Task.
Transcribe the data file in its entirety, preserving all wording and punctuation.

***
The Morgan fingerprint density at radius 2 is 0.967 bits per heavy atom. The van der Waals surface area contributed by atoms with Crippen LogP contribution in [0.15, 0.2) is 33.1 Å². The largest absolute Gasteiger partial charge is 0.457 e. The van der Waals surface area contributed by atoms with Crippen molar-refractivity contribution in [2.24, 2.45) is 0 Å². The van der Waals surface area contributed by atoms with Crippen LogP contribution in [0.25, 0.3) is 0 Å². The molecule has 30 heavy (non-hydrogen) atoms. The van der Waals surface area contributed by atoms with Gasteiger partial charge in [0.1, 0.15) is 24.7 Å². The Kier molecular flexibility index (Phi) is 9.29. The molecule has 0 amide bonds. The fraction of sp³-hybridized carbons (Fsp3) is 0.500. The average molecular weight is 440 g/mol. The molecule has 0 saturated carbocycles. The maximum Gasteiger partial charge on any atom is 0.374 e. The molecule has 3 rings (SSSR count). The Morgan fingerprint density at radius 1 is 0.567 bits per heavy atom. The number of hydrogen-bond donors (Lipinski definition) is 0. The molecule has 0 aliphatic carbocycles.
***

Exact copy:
The Morgan fingerprint density at radius 2 is 0.967 bits per heavy atom. The van der Waals surface area contributed by atoms with Crippen LogP contribution in [0.15, 0.2) is 33.1 Å². The largest absolute Gasteiger partial charge is 0.457 e. The van der Waals surface area contributed by atoms with Crippen molar-refractivity contribution in [2.24, 2.45) is 0 Å². The van der Waals surface area contributed by atoms with Crippen LogP contribution in [0.25, 0.3) is 0 Å². The molecule has 30 heavy (non-hydrogen) atoms. The van der Waals surface area contributed by atoms with Gasteiger partial charge in [0.1, 0.15) is 24.7 Å². The Kier molecular flexibility index (Phi) is 9.29. The molecule has 0 amide bonds. The fraction of sp³-hybridized carbons (Fsp3) is 0.500. The average molecular weight is 440 g/mol. The molecule has 0 saturated carbocycles. The maximum Gasteiger partial charge on any atom is 0.374 e. The molecule has 3 rings (SSSR count). The Morgan fingerprint density at radius 1 is 0.567 bits per heavy atom. The number of hydrogen-bond donors (Lipinski definition) is 0. The molecule has 0 aliphatic carbocycles.